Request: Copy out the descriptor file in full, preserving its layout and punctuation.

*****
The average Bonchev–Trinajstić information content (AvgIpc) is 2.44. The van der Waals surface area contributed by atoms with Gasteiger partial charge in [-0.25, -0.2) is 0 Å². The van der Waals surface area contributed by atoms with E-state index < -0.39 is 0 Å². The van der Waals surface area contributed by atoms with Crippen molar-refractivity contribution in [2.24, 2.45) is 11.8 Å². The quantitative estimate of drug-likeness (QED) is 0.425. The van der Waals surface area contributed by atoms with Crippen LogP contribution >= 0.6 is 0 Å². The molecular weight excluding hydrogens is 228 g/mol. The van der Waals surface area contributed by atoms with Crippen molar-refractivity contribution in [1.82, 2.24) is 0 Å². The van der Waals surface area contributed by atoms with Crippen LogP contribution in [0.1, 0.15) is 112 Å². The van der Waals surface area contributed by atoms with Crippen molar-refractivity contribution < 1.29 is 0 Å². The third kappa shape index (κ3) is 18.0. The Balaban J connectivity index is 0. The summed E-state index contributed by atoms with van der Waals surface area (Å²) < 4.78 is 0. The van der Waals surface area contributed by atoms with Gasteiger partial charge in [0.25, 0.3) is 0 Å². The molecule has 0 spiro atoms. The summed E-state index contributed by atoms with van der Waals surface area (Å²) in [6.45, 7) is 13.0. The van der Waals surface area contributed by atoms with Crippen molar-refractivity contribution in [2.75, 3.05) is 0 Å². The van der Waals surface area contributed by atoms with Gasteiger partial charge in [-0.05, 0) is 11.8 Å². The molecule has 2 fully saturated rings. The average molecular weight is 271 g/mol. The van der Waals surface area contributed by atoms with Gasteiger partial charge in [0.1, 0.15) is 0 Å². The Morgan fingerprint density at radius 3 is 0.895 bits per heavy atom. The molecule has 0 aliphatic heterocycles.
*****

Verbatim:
The average Bonchev–Trinajstić information content (AvgIpc) is 2.44. The van der Waals surface area contributed by atoms with Gasteiger partial charge in [-0.25, -0.2) is 0 Å². The van der Waals surface area contributed by atoms with E-state index < -0.39 is 0 Å². The van der Waals surface area contributed by atoms with Crippen molar-refractivity contribution in [2.24, 2.45) is 11.8 Å². The quantitative estimate of drug-likeness (QED) is 0.425. The van der Waals surface area contributed by atoms with Crippen LogP contribution >= 0.6 is 0 Å². The molecular weight excluding hydrogens is 228 g/mol. The van der Waals surface area contributed by atoms with Crippen molar-refractivity contribution in [1.82, 2.24) is 0 Å². The van der Waals surface area contributed by atoms with Crippen LogP contribution in [0.1, 0.15) is 112 Å². The van der Waals surface area contributed by atoms with Crippen molar-refractivity contribution < 1.29 is 0 Å². The third kappa shape index (κ3) is 18.0. The Balaban J connectivity index is 0. The summed E-state index contributed by atoms with van der Waals surface area (Å²) < 4.78 is 0. The van der Waals surface area contributed by atoms with Gasteiger partial charge in [0.25, 0.3) is 0 Å². The molecule has 0 spiro atoms. The summed E-state index contributed by atoms with van der Waals surface area (Å²) in [6.45, 7) is 13.0. The van der Waals surface area contributed by atoms with Crippen molar-refractivity contribution in [2.75, 3.05) is 0 Å². The van der Waals surface area contributed by atoms with Gasteiger partial charge in [-0.05, 0) is 11.8 Å². The molecule has 2 fully saturated rings. The average molecular weight is 271 g/mol. The van der Waals surface area contributed by atoms with Gasteiger partial charge in [0.1, 0.15) is 0 Å². The Morgan fingerprint density at radius 3 is 0.895 bits per heavy atom. The molecule has 0 aliphatic heterocycles.